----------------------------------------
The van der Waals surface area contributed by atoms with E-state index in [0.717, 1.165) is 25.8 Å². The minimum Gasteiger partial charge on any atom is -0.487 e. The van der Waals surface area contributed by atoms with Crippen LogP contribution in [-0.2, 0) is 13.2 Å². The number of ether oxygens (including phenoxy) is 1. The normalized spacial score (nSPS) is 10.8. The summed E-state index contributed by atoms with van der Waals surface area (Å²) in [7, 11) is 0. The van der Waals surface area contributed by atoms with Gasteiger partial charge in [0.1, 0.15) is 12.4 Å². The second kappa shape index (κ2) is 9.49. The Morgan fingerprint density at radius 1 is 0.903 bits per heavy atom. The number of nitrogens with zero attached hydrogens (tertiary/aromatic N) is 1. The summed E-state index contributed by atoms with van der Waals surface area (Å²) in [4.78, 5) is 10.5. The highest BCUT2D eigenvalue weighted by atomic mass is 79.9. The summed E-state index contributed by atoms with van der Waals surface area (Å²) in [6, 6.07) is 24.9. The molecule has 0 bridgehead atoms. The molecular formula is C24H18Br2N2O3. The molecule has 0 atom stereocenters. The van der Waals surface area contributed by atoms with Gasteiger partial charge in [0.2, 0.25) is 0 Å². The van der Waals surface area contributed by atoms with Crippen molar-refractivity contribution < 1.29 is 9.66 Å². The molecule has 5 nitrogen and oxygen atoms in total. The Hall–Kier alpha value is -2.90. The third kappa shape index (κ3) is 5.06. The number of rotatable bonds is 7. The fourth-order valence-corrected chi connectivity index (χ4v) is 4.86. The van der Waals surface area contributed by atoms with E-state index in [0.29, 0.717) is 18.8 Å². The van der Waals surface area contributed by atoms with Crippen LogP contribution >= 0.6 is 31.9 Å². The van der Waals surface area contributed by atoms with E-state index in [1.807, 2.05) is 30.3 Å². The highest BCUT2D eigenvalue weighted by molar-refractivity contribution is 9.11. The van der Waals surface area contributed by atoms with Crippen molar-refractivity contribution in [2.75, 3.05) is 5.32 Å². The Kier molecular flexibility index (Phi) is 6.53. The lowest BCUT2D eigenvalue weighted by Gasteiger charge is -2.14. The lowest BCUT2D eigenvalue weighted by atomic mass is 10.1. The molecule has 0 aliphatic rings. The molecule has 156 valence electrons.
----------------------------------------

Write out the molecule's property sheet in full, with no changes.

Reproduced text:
The van der Waals surface area contributed by atoms with E-state index in [0.717, 1.165) is 25.8 Å². The minimum Gasteiger partial charge on any atom is -0.487 e. The van der Waals surface area contributed by atoms with Crippen LogP contribution in [-0.2, 0) is 13.2 Å². The number of ether oxygens (including phenoxy) is 1. The normalized spacial score (nSPS) is 10.8. The summed E-state index contributed by atoms with van der Waals surface area (Å²) in [7, 11) is 0. The van der Waals surface area contributed by atoms with Gasteiger partial charge in [0.1, 0.15) is 12.4 Å². The second kappa shape index (κ2) is 9.49. The Morgan fingerprint density at radius 1 is 0.903 bits per heavy atom. The number of nitrogens with zero attached hydrogens (tertiary/aromatic N) is 1. The summed E-state index contributed by atoms with van der Waals surface area (Å²) in [4.78, 5) is 10.5. The highest BCUT2D eigenvalue weighted by atomic mass is 79.9. The summed E-state index contributed by atoms with van der Waals surface area (Å²) in [6, 6.07) is 24.9. The molecule has 0 bridgehead atoms. The molecular formula is C24H18Br2N2O3. The molecule has 0 atom stereocenters. The van der Waals surface area contributed by atoms with Gasteiger partial charge in [0.2, 0.25) is 0 Å². The van der Waals surface area contributed by atoms with Crippen molar-refractivity contribution < 1.29 is 9.66 Å². The molecule has 5 nitrogen and oxygen atoms in total. The Hall–Kier alpha value is -2.90. The third kappa shape index (κ3) is 5.06. The number of rotatable bonds is 7. The fourth-order valence-corrected chi connectivity index (χ4v) is 4.86. The van der Waals surface area contributed by atoms with E-state index in [0.29, 0.717) is 18.8 Å². The van der Waals surface area contributed by atoms with Crippen LogP contribution >= 0.6 is 31.9 Å². The van der Waals surface area contributed by atoms with E-state index in [1.807, 2.05) is 30.3 Å². The highest BCUT2D eigenvalue weighted by molar-refractivity contribution is 9.11. The van der Waals surface area contributed by atoms with Crippen molar-refractivity contribution in [2.75, 3.05) is 5.32 Å². The Kier molecular flexibility index (Phi) is 6.53. The lowest BCUT2D eigenvalue weighted by Gasteiger charge is -2.14. The lowest BCUT2D eigenvalue weighted by atomic mass is 10.1. The molecule has 0 aliphatic rings. The molecule has 156 valence electrons.